City, county may partner to lure firms

Published 12:00 am Friday, September 14, 2007

COURTLAND—The City of Franklin and Southampton County are considering joining forces to apply for admission to a program aimed at encouraging new business by providing state and local tax relief, regulatory flexibility and infrastructure development.

Virginia’s Enterprise Zone Program is a partnership between state and local governments in which both parties seek to improve economic conditions within a targeted area. Four of Virginia’s 30 available zones will expire later this year, and the city and county are weighing the possibility of putting together a joint application for the designation.

After hearing presentations during the Aug. 27 City Council and Board of Supervisors meetings, those governing bodies agreed to hold separate public hearings at their meetings Sept. 24.

The public hearings will give citizens a chance to comment on a proposal put together by Franklin Southampton Economic Development Inc., which is heading up the local effort.

The presentation by the local economic development organization calls on local governments to provide incentives that would supplement those offered by the state for communities involved in the Enterprise Zone Program.

Jim Bradshaw, a consultant for FSEDI, told Southampton’s Board of Supervisors such incentives could include property investment and job creation grants that would piggyback on those offered by the state. Local governments also could offer to waive utility connection, permit and electric fees for companies that choose to locate within a new enterprise zone. They also could provide workforce training, reimbursement of property and machinery and tools taxes or even architectural assistance.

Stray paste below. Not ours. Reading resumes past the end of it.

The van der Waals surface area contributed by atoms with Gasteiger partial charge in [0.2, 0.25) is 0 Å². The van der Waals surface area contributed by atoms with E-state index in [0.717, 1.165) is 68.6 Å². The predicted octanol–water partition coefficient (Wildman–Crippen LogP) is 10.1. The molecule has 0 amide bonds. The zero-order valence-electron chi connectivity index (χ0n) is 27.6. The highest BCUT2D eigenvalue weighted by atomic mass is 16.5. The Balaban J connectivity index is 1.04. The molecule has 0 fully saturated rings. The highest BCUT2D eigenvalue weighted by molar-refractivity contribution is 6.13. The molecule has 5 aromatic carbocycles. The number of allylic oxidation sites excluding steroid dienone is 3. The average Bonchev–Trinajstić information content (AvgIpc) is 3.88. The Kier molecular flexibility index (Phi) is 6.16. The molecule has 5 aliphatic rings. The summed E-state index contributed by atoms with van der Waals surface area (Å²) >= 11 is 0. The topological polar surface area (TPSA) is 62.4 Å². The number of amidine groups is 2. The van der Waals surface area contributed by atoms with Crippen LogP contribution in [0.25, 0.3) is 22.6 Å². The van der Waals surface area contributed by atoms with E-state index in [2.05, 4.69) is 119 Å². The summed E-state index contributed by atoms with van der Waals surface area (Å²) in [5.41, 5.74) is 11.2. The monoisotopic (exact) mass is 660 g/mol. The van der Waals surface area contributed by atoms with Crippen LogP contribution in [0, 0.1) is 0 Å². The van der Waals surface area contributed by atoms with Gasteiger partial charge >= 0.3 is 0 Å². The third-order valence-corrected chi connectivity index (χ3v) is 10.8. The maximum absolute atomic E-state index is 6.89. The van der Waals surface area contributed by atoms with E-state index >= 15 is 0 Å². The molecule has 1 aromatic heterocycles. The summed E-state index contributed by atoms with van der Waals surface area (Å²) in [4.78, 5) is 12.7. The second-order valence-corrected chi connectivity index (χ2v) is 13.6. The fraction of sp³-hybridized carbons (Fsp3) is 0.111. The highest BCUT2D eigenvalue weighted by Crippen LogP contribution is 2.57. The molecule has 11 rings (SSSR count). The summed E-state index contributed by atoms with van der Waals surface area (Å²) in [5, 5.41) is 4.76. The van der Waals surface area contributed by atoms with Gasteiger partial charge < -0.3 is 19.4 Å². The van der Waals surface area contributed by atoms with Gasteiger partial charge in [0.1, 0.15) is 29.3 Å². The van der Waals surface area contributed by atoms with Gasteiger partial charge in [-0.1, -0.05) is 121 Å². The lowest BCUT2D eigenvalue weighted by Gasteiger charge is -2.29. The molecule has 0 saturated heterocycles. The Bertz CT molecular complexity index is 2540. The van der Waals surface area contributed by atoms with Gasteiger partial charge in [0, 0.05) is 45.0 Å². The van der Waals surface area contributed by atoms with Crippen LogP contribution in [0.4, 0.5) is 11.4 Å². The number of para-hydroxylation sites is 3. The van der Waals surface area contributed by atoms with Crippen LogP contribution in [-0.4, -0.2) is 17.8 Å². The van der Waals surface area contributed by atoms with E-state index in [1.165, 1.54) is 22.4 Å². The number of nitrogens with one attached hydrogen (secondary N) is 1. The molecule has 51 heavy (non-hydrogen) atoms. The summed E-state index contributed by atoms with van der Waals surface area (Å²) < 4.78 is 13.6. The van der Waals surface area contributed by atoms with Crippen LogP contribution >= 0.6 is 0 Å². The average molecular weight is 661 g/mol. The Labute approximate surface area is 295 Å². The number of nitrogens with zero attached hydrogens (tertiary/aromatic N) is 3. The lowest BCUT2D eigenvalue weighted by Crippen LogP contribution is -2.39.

Those local incentives would be in addition to the state incentives offered through the program, he said. Such state incentives as job creation grants and real estate investment grants are intended to reduce a company’s cost of locating within a targeted area to the point where that community becomes competitively attractive to new industries.

The state’s job creation grants could reimburse employers in the zones for up to $800 per employee each year for up to five years. The real estate grants could be worth as much as $250,000 per new, expanded or rehabilitated facility, for a period of five years.

With so much potential state help available, there is naturally quite a bit of interest throughout the commonwealth in earning the enterprise zone designation.

“It’s a very competitive situation,” said John J. Smolak, president and chief executive officer of FSEDI.

In fact, it is likely that the four communities whose zones are expiring will be among those vying for the designation.

Under the Enterprise Zone Grant Act, the governor can designate up to 30 zones across the state for periods of up to 20 years. Awards, which will be made by the Virginia Department of Housing and Community Development, will be based on an evaluation of each application, as well as “fiscal distress criteria.”

Those criteria focus on the potential zone’s unemployment rate, median adjusted gross income and number of public school students receiving free or reduced-price lunches, according to the FSEDI presentation.

Three potential zones would be included in the joint application between Franklin and Southampton, Bradshaw said.

Those zones would include the Southampton Business Park, on Route 58 west of Franklin; the Turner Site and industrial corridor, south of Route 671 just outside of Franklin; and a combination site that would include the Cypress Cove Industrial Site and the Pretlow Industrial Park, straddling Route 58 on the border of Franklin and Southampton County.